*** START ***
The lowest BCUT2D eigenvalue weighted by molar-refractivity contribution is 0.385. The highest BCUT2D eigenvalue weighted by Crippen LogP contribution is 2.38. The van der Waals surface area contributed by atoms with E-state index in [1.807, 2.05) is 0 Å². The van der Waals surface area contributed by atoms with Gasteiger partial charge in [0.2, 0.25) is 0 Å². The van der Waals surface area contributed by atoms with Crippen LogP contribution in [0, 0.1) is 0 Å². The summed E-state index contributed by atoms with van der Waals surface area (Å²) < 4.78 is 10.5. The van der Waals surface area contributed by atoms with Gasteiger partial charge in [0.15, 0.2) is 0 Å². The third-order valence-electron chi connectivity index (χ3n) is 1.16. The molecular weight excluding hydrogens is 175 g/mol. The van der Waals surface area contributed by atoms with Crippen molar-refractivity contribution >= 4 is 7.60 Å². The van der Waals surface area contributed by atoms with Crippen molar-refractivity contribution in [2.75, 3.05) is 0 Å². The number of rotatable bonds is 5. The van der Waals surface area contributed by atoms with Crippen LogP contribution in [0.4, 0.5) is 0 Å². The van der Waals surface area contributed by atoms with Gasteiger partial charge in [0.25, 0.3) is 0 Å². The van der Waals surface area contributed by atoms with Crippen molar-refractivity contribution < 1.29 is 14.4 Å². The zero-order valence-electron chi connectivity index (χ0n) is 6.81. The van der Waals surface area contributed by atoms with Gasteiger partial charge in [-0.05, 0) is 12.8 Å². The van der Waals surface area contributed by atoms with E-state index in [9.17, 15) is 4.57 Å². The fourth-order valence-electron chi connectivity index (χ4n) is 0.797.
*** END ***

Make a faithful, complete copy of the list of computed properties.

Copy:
The lowest BCUT2D eigenvalue weighted by molar-refractivity contribution is 0.385. The highest BCUT2D eigenvalue weighted by Crippen LogP contribution is 2.38. The van der Waals surface area contributed by atoms with E-state index in [1.807, 2.05) is 0 Å². The van der Waals surface area contributed by atoms with Gasteiger partial charge in [0.2, 0.25) is 0 Å². The van der Waals surface area contributed by atoms with Crippen LogP contribution in [0, 0.1) is 0 Å². The summed E-state index contributed by atoms with van der Waals surface area (Å²) < 4.78 is 10.5. The van der Waals surface area contributed by atoms with Gasteiger partial charge in [0.15, 0.2) is 0 Å². The third-order valence-electron chi connectivity index (χ3n) is 1.16. The molecular weight excluding hydrogens is 175 g/mol. The van der Waals surface area contributed by atoms with Crippen molar-refractivity contribution >= 4 is 7.60 Å². The van der Waals surface area contributed by atoms with Crippen molar-refractivity contribution in [2.75, 3.05) is 0 Å². The number of rotatable bonds is 5. The van der Waals surface area contributed by atoms with Crippen LogP contribution in [0.4, 0.5) is 0 Å². The van der Waals surface area contributed by atoms with Gasteiger partial charge in [0.25, 0.3) is 0 Å². The van der Waals surface area contributed by atoms with Crippen molar-refractivity contribution < 1.29 is 14.4 Å². The zero-order valence-electron chi connectivity index (χ0n) is 6.81. The van der Waals surface area contributed by atoms with Gasteiger partial charge in [-0.05, 0) is 12.8 Å². The van der Waals surface area contributed by atoms with E-state index in [9.17, 15) is 4.57 Å². The fourth-order valence-electron chi connectivity index (χ4n) is 0.797.